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European Study Group with Industry (ESGI)

Problem Solving with Industry

Registration for ESGI128 now open.

The European Study Groups with Industry programme is an innovative and collaborative way of tackling real problems faced in leading industries. These events have been described as "Hackathons for Mathematics"!

A study group is a week-long intensive problem-solving event that brings the wide ranging expertise of mathematical scientists together in a collaborative effort to solve real problems experienced by industrialists. 

European Study Group

A Typical Week at a Study Group...

On the first morning, industry representatives present their problems. Often these involve complicated industrial processes that are not scientifically well understood. Some problems are more clear cut than others, for example, there may be a specific question such as How might we prevent this happening?, however this may not necessarily be the case. The academic/scientific participants then select the problem(s) they would like to work on.

During the first afternoon, subgroups of the scientific participants meet with each industrial representative and ask more detailed questions. Ideally, at the end of the day the team should have defined in broad terms the approximate goals for the week. Sometimes a successful outcome may simply be a properly formulated mathematical problem.

During the rest of the week, the group works on the problems and progresses towards a solution. Participants are free to choose which group(s) they would like to work with. Some people like to work intensively on one problem, others prefer to contribute to a number of problems. The industrial partner may or may not be able to attend all sessions, but should be easy to reach if more information is required.

On the last day, all groups present their results to the industry representatives and the other academics. A report describing the work of the group is written in the weeks following and given to the industrial partner.

Study Group Topics

Study group problems can come a wide range of areas. Common topics include

  • Fluid mechanics. Examples include: flow of oil in a porous media, spin coating, dry powder blending, coating deformations in galvanizing, initiating Guinness.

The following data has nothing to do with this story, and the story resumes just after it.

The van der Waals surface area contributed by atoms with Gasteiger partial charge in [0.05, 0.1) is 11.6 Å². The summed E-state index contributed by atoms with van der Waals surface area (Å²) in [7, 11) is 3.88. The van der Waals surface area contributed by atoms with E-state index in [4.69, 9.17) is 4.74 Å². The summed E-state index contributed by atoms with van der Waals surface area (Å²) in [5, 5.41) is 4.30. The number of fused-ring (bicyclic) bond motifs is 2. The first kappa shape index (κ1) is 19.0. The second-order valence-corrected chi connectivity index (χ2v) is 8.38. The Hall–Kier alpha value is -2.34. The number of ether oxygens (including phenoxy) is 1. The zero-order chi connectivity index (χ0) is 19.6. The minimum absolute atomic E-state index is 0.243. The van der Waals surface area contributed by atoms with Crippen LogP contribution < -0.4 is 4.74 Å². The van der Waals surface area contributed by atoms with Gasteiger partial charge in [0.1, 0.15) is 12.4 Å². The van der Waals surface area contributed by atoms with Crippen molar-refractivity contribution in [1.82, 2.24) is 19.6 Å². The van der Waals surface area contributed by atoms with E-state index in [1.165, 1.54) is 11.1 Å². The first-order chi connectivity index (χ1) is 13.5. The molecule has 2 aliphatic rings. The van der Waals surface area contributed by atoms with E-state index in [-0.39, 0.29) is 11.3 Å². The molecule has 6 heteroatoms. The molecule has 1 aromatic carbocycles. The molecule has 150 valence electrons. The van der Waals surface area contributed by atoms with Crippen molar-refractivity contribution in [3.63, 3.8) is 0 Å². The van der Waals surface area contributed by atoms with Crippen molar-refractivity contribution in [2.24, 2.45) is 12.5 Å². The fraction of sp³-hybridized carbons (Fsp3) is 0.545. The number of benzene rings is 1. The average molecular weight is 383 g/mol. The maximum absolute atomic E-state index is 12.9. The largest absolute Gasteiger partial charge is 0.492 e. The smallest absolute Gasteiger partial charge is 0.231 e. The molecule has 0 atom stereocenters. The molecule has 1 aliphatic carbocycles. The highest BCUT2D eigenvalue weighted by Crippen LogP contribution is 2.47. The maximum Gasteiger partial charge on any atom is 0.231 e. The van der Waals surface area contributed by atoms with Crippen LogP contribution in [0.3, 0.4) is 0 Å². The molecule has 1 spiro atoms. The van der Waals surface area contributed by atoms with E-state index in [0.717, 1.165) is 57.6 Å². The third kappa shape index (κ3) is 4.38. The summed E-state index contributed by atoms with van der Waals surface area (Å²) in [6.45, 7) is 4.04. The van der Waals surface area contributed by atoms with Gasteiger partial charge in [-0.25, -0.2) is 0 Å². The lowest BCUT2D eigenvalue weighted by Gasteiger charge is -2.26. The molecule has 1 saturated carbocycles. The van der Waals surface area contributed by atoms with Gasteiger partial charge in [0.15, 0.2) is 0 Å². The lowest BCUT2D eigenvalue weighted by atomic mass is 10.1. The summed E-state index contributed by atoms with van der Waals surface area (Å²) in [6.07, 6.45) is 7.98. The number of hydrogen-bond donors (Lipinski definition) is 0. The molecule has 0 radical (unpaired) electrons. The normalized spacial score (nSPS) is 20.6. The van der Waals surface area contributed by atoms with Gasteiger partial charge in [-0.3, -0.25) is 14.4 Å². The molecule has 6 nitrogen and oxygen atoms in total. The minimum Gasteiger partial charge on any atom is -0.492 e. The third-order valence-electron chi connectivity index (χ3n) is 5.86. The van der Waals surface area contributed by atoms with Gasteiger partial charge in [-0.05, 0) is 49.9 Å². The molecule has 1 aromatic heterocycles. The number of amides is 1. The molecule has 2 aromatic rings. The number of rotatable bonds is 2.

• Chemistry. Examples include: reaction-diffusion problems, improving energy efficiency in wastewater treatment.
  • Electronics. Examples include: blowing of polysilicon fuses, the effect of mechanical loading on the frequency of an oscillator circuit, arc phenomena in low-voltage current limiting circuit breakers.
  • Engineering. Examples include: polymer laser welding, polishing lead crystal glass, solar reflector design, elastic scattering of composite materials, piped water cooling of concrete dams.
  • Transport. Examples include: travel time predictions using mobile devices, network design for urban light transport, estimating errors in aircraft position, chauffeur braking, shunting passenger trains.
  • Environment. Examples include: heavy metal pollution in rivers, transport and reaction processes in soil, green roof design, wind farm output.
  • Finance. Examples include: estimation of the distribution of wind farm power generation using forecast data; uplift quadratic programming in electricity price setting, estimating the volatility of property assets, incorporating estimation error into optimal portfolio allocation.
  • Optimisation. Examples include: shape optimization of pressurized air bearings, optimal control for multi-variable problems, optimising voice quality in conference calls, optimised elevator queueing, warehouse storage, scheduling in factories.
  • Biological and Medical. Examples include: laser welding of stents, modelling prosthetic knee joints, neuromuscular analysis, monomer flow in contact lens manufacture, global travel and Severe Acute Respiratory Syndrome (SARS), leakage in microchannels on biochips, detection of metastases in human lungs from CT-Scans.

The problems submitted to study groups are extremely varied but they reflect the skills that are expected from a mathematical modeller. Problems are typically broken down into sub-tasks and interim models that are much easier to tackle.

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